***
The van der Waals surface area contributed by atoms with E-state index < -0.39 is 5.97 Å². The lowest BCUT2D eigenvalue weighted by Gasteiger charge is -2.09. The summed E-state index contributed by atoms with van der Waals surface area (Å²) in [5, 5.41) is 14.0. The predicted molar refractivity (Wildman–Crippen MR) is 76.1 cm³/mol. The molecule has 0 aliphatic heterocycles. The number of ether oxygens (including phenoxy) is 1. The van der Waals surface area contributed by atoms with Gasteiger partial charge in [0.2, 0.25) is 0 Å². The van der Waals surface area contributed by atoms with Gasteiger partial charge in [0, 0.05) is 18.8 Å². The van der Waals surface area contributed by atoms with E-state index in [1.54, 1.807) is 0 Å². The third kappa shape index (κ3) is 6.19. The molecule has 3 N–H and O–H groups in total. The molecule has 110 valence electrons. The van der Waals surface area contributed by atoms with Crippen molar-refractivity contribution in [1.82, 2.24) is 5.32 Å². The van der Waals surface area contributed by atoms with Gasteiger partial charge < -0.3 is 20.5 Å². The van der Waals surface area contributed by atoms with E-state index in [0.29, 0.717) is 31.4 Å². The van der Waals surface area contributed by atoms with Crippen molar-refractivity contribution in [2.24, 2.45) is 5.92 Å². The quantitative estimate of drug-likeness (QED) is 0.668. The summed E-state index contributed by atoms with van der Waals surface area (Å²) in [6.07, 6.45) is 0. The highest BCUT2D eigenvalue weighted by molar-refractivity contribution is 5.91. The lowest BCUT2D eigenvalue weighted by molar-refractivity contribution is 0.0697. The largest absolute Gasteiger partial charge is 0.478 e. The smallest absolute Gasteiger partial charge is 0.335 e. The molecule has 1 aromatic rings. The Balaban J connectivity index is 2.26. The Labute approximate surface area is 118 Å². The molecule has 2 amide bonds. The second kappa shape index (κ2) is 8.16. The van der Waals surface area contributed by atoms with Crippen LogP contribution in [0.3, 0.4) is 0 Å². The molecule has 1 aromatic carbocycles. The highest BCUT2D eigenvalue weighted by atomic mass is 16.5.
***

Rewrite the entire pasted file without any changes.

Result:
The van der Waals surface area contributed by atoms with E-state index < -0.39 is 5.97 Å². The lowest BCUT2D eigenvalue weighted by Gasteiger charge is -2.09. The summed E-state index contributed by atoms with van der Waals surface area (Å²) in [5, 5.41) is 14.0. The predicted molar refractivity (Wildman–Crippen MR) is 76.1 cm³/mol. The molecule has 0 aliphatic heterocycles. The number of ether oxygens (including phenoxy) is 1. The van der Waals surface area contributed by atoms with Gasteiger partial charge in [0.2, 0.25) is 0 Å². The van der Waals surface area contributed by atoms with Gasteiger partial charge in [0, 0.05) is 18.8 Å². The van der Waals surface area contributed by atoms with E-state index in [1.54, 1.807) is 0 Å². The third kappa shape index (κ3) is 6.19. The molecule has 3 N–H and O–H groups in total. The molecule has 110 valence electrons. The van der Waals surface area contributed by atoms with Crippen molar-refractivity contribution in [1.82, 2.24) is 5.32 Å². The van der Waals surface area contributed by atoms with Gasteiger partial charge < -0.3 is 20.5 Å². The van der Waals surface area contributed by atoms with E-state index in [0.29, 0.717) is 31.4 Å². The van der Waals surface area contributed by atoms with Crippen molar-refractivity contribution in [2.24, 2.45) is 5.92 Å². The quantitative estimate of drug-likeness (QED) is 0.668. The summed E-state index contributed by atoms with van der Waals surface area (Å²) in [6.07, 6.45) is 0. The highest BCUT2D eigenvalue weighted by molar-refractivity contribution is 5.91. The lowest BCUT2D eigenvalue weighted by molar-refractivity contribution is 0.0697. The largest absolute Gasteiger partial charge is 0.478 e. The smallest absolute Gasteiger partial charge is 0.335 e. The molecule has 1 aromatic rings. The Balaban J connectivity index is 2.26. The Labute approximate surface area is 118 Å². The molecule has 2 amide bonds. The second kappa shape index (κ2) is 8.16. The van der Waals surface area contributed by atoms with Crippen LogP contribution in [0.3, 0.4) is 0 Å². The molecule has 1 aromatic carbocycles. The highest BCUT2D eigenvalue weighted by atomic mass is 16.5.